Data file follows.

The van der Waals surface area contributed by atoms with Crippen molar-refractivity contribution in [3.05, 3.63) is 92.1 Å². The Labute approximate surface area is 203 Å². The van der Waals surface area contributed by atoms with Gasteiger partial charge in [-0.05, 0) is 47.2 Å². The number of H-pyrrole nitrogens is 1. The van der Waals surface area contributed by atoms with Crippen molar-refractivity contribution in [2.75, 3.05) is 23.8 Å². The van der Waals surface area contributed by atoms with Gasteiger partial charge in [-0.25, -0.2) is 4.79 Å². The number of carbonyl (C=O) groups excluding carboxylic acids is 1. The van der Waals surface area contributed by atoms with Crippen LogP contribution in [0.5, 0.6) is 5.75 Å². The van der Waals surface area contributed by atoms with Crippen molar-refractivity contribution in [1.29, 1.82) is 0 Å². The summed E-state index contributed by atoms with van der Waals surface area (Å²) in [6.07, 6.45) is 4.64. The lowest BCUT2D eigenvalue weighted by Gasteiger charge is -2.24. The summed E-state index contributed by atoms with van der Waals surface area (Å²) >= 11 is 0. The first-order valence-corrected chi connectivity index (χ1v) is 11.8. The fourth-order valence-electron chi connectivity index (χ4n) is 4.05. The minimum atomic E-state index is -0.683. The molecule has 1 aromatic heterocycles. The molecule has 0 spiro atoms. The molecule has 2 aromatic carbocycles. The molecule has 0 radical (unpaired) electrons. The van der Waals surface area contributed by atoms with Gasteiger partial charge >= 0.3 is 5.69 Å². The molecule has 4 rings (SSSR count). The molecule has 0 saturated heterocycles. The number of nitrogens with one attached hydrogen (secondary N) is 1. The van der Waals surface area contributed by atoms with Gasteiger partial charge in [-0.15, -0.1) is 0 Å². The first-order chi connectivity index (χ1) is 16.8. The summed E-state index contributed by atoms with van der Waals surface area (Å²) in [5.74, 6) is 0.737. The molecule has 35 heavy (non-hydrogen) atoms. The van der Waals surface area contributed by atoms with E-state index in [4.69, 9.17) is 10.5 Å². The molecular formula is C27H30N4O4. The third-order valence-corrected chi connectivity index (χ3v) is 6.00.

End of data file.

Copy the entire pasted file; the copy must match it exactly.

The van der Waals surface area contributed by atoms with Crippen molar-refractivity contribution in [3.05, 3.63) is 92.1 Å². The Labute approximate surface area is 203 Å². The van der Waals surface area contributed by atoms with Gasteiger partial charge in [-0.05, 0) is 47.2 Å². The number of H-pyrrole nitrogens is 1. The van der Waals surface area contributed by atoms with Crippen molar-refractivity contribution in [2.75, 3.05) is 23.8 Å². The van der Waals surface area contributed by atoms with Gasteiger partial charge in [-0.25, -0.2) is 4.79 Å². The number of carbonyl (C=O) groups excluding carboxylic acids is 1. The van der Waals surface area contributed by atoms with Crippen LogP contribution in [0.5, 0.6) is 5.75 Å². The van der Waals surface area contributed by atoms with Crippen molar-refractivity contribution in [1.29, 1.82) is 0 Å². The summed E-state index contributed by atoms with van der Waals surface area (Å²) in [6.07, 6.45) is 4.64. The lowest BCUT2D eigenvalue weighted by Gasteiger charge is -2.24. The summed E-state index contributed by atoms with van der Waals surface area (Å²) >= 11 is 0. The first-order valence-corrected chi connectivity index (χ1v) is 11.8. The fourth-order valence-electron chi connectivity index (χ4n) is 4.05. The minimum atomic E-state index is -0.683. The molecule has 1 aromatic heterocycles. The molecule has 0 spiro atoms. The molecule has 2 aromatic carbocycles. The molecule has 0 radical (unpaired) electrons. The van der Waals surface area contributed by atoms with Gasteiger partial charge >= 0.3 is 5.69 Å². The molecule has 4 rings (SSSR count). The molecule has 0 saturated heterocycles. The number of nitrogens with one attached hydrogen (secondary N) is 1. The van der Waals surface area contributed by atoms with Gasteiger partial charge in [-0.15, -0.1) is 0 Å². The first-order chi connectivity index (χ1) is 16.8. The summed E-state index contributed by atoms with van der Waals surface area (Å²) in [5.74, 6) is 0.737. The molecule has 35 heavy (non-hydrogen) atoms. The van der Waals surface area contributed by atoms with E-state index in [4.69, 9.17) is 10.5 Å². The molecular formula is C27H30N4O4. The third-order valence-corrected chi connectivity index (χ3v) is 6.00.